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A Calabasas physician was sentenced to 14 months in federal prison for accepting nearly $800,000 in bribes and kickbacks as part of a conspiracy that unlawfully billed the worker’s compensation system for compounded medication prescriptions.

Dr. Amir Friedman, 56, pleaded guilty in October 2019 to one count of conspiracy to commit honest services mail and wire fraud, and to violate the Travel Act, a federal law that – among other things – forbids the use of the U.S. mail for the purpose of aiding bribery.

Friedman, a licensed anesthesiologist, violated the fiduciary duty he owed to his patients by accepting kickbacks and bribes for writing prescriptions for compounded medications for his patients.

Compounded drugs are tailor-made products doctors may prescribe when the Food and Drug Administration-approved alternative does not meet the health needs of a patient.

From August 2013 to May 2015, Friedman conspired with New Age Pharmaceuticals Inc., a Beverly Hills-based company, and a marketer – listed in court documents as “Marketer A” – to violate federal law.

According to a related 2016 indictment, Hootan Melamed allegedly operated and was the de facto owner of New Age Pharmaceuticals Inc.. He also had business interests in other pharmacies, including RoxSan Pharmacy Inc., Concierge Compounding Pharmaceuticals, Inc , Alexso, Inc. and Portland Professional Pharmacy,  Melamed entered into a plea agreement in 2020, and was sentenced to 6 months in prison on March 29, 2021.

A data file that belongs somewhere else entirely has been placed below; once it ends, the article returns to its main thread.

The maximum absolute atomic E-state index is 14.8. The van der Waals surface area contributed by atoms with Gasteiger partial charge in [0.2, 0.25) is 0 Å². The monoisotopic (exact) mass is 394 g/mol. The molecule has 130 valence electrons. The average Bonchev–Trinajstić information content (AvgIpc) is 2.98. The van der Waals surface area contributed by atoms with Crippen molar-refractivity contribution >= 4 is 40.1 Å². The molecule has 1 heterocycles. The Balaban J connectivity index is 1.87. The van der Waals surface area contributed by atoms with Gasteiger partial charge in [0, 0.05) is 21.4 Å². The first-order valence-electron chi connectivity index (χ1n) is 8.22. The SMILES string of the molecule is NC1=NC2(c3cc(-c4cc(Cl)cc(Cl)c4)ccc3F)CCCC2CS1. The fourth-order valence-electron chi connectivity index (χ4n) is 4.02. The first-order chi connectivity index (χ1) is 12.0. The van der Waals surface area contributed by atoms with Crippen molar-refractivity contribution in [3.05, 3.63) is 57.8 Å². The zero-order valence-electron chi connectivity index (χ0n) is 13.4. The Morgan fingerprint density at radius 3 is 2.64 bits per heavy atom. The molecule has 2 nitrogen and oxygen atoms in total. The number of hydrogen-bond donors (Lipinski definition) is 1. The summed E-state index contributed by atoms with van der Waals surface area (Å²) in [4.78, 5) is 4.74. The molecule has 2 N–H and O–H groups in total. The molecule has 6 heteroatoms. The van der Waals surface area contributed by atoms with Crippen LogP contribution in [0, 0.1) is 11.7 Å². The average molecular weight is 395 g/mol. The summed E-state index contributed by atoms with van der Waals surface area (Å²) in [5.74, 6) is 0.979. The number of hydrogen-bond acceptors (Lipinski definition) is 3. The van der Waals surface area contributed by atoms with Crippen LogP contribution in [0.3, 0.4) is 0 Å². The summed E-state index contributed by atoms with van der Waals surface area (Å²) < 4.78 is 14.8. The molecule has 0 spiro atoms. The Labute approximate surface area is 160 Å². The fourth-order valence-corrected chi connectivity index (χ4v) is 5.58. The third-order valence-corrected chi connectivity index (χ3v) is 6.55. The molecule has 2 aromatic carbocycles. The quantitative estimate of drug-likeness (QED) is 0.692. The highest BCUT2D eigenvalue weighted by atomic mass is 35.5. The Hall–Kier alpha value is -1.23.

Insurance companies under the California Workers’ Compensation System reimbursed New Age for dispensing prescription drugs and other pharmaceuticals. Marketer A was paid commissions for facilitating the referral of compounded drug prescriptions.

Marketer A provided pre-printed prescription pads for compounded drugs to Friedman and offered Friedman kickbacks and bribes for each prescription he wrote. After Friedman wrote the kickback-tainted prescriptions, New Age dispensed the compounded drugs, billed insurance companies for reimbursement and shipped through the mail the compounded drugs to patients.

In total, Friedman accepted $788,140 in kickbacks and bribes – a sum he received in the form of approximately 28 check payments that represented illicit proceeds from the conspiracy. He admitted in his plea agreement that he was aware that the compounded drugs he prescribed were far more expensive than equivalents.

The FBI investigated this matter. Assistant United States Attorney Poonam G. Kumar of the Major Frauds Section prosecuted this case.